Friday, April 10, 2015

Blood, Some Sweat, and Possibly… Fears?



I stood about a mile down the Bright Angel Trail inside the Grand Canyon in sunny Arizona and heard a 10 year old teary-eyed girl complain “We could have gone to Disneyland”.   Before her parents could reply, I said, “I felt the same way when I was your age, but now I realize my parents gave me experiences I could never duplicate in an amusement park.”

Her mom and dad just shook their heads knowingly and my beautiful bride and I turned and began the descent to the 1.5 mile house below.  My wife didn’t correct me for speaking out and I thank her for that, but what I said was the truth.  No man-made faux entertainment facade can duplicate God’s creations.   I know, as my Dad made sure I saw raw nature growing up as we meandered coast to coast.

The Bright Angel Trail begins at the rim the Grand Canyon and to put this place into perspective, let me relive my first glimpse into the giant crack. 

We drove my Jeep from Baytown to Clovis, New Mexico the first day – 700 miles.  That is a long way in a lifted Jeep running 4.88 gears and 35 inch tires.  Day two found us in incredible Sedona, New Mexico.  I say incredible because it is a Mecca of trails, hiking, and ATV off-roading and this appeals to the freedom-loving side of our psyche.

We wanted to hike to Cathedral Rock and not knowing the ins and outs, we were disappointed when the parking area was full.  We were redirected 2 miles away to the auxiliary parking lot.  To put it in plain English, I was PO’d, as in “not particularly happy”.  Well, it turned out that this redirect was a blessing in disguise, as the 4.5 hour round trip hike on the trail was exactly what we physically wanted.  It also prepped us for the big crack hike.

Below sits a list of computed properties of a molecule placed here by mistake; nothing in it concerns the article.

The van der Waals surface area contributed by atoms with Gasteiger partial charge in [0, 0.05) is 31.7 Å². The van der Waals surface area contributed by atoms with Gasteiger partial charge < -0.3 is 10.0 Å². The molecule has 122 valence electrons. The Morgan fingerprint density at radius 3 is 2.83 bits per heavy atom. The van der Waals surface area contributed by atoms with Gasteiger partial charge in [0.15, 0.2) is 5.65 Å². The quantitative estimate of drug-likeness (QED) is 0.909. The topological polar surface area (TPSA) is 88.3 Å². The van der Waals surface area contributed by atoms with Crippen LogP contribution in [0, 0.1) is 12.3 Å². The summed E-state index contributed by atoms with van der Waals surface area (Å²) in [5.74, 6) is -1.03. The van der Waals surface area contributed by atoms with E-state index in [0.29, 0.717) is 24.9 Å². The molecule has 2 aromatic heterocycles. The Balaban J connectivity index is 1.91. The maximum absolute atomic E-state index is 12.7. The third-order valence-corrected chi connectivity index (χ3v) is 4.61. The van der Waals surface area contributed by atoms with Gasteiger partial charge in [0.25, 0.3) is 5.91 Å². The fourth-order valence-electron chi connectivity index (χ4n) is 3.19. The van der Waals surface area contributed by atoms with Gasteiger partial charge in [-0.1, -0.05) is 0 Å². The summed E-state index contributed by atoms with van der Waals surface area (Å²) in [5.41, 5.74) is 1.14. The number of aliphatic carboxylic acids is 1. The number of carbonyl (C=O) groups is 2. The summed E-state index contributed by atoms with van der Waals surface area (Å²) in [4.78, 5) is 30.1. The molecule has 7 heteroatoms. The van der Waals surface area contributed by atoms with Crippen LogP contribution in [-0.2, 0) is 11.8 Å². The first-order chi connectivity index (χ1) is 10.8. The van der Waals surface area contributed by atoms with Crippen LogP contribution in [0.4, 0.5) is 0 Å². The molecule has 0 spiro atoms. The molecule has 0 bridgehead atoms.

The other way was a round trip of about an hour and the easy way in and out and not at all what we wanted.  Sometimes our path is not our own, but exactly what we need.  Think about that a moment.  If I was a Bible preacher, that would preach.  It would preach good.  Adversity is actually our friend.

We wanted to do more there and we did, seeing ancient cliff dwellings and because of my Dad and Mom, I have an appreciation of such historical sites.  Wrapping up, we drove north for the Grand Canyon and the historic El Tovar hotel – the one where Teddy Roosevelt stayed – and Sir Paul McCartney.  Some of its attraction is lost on me though – like no elevator and almost non-existent Internet service.  Old Teddy probably didn’t notice.

Well, seeing we had already hiked through some clothes, we had to make a laundry run and this took a couple of hours after check in.  Neither my bride nor I wanted to hit the sack before seeing the actual Grand Canyon, so we stepped off the 100 yards or so to the rim behind the hotel to get our first look at the big crack.

Holy Evil Knievel!  Talk about something bigger than what you can imagine!